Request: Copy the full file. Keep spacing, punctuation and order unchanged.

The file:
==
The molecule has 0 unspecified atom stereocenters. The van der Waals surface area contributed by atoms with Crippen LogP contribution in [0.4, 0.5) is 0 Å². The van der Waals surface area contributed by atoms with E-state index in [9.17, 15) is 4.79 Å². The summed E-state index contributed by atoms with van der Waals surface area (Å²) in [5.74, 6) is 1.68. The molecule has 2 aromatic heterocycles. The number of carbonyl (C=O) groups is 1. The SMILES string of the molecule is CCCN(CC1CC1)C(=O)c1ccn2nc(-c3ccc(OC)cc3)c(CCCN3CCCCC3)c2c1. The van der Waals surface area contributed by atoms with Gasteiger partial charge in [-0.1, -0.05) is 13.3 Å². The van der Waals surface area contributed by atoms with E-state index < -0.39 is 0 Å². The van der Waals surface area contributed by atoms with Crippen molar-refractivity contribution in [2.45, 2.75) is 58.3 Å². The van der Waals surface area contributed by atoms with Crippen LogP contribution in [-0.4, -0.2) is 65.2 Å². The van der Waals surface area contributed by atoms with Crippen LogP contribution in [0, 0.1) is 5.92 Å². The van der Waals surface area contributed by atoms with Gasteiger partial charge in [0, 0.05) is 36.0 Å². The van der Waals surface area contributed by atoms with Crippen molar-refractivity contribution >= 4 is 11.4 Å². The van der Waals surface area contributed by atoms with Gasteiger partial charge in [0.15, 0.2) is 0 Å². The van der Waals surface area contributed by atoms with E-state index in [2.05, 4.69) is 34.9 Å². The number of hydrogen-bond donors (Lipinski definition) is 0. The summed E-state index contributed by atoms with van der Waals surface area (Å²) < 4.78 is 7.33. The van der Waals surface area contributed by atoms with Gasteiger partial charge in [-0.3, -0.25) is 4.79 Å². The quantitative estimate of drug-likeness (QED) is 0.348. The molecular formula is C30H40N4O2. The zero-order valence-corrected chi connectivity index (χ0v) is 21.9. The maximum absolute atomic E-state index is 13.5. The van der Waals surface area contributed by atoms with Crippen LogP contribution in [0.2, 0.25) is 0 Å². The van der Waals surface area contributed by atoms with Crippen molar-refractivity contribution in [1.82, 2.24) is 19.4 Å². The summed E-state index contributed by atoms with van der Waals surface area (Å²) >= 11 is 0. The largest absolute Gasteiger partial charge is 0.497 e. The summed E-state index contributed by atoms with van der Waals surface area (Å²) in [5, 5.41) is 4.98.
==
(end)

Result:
The molecule has 0 unspecified atom stereocenters. The van der Waals surface area contributed by atoms with Crippen LogP contribution in [0.4, 0.5) is 0 Å². The van der Waals surface area contributed by atoms with E-state index in [9.17, 15) is 4.79 Å². The summed E-state index contributed by atoms with van der Waals surface area (Å²) in [5.74, 6) is 1.68. The molecule has 2 aromatic heterocycles. The number of carbonyl (C=O) groups is 1. The SMILES string of the molecule is CCCN(CC1CC1)C(=O)c1ccn2nc(-c3ccc(OC)cc3)c(CCCN3CCCCC3)c2c1. The van der Waals surface area contributed by atoms with Gasteiger partial charge in [-0.1, -0.05) is 13.3 Å². The van der Waals surface area contributed by atoms with E-state index < -0.39 is 0 Å². The van der Waals surface area contributed by atoms with Crippen molar-refractivity contribution in [2.45, 2.75) is 58.3 Å². The van der Waals surface area contributed by atoms with Crippen LogP contribution in [-0.4, -0.2) is 65.2 Å². The van der Waals surface area contributed by atoms with Crippen LogP contribution in [0, 0.1) is 5.92 Å². The van der Waals surface area contributed by atoms with Gasteiger partial charge in [0, 0.05) is 36.0 Å². The van der Waals surface area contributed by atoms with Crippen molar-refractivity contribution >= 4 is 11.4 Å². The van der Waals surface area contributed by atoms with Gasteiger partial charge in [0.15, 0.2) is 0 Å². The van der Waals surface area contributed by atoms with E-state index in [2.05, 4.69) is 34.9 Å². The number of hydrogen-bond donors (Lipinski definition) is 0. The summed E-state index contributed by atoms with van der Waals surface area (Å²) < 4.78 is 7.33. The van der Waals surface area contributed by atoms with Gasteiger partial charge in [-0.3, -0.25) is 4.79 Å². The quantitative estimate of drug-likeness (QED) is 0.348. The molecular formula is C30H40N4O2. The zero-order valence-corrected chi connectivity index (χ0v) is 21.9. The maximum absolute atomic E-state index is 13.5. The van der Waals surface area contributed by atoms with Crippen LogP contribution in [0.2, 0.25) is 0 Å². The van der Waals surface area contributed by atoms with Crippen molar-refractivity contribution in [1.82, 2.24) is 19.4 Å². The summed E-state index contributed by atoms with van der Waals surface area (Å²) >= 11 is 0. The largest absolute Gasteiger partial charge is 0.497 e. The summed E-state index contributed by atoms with van der Waals surface area (Å²) in [5, 5.41) is 4.98.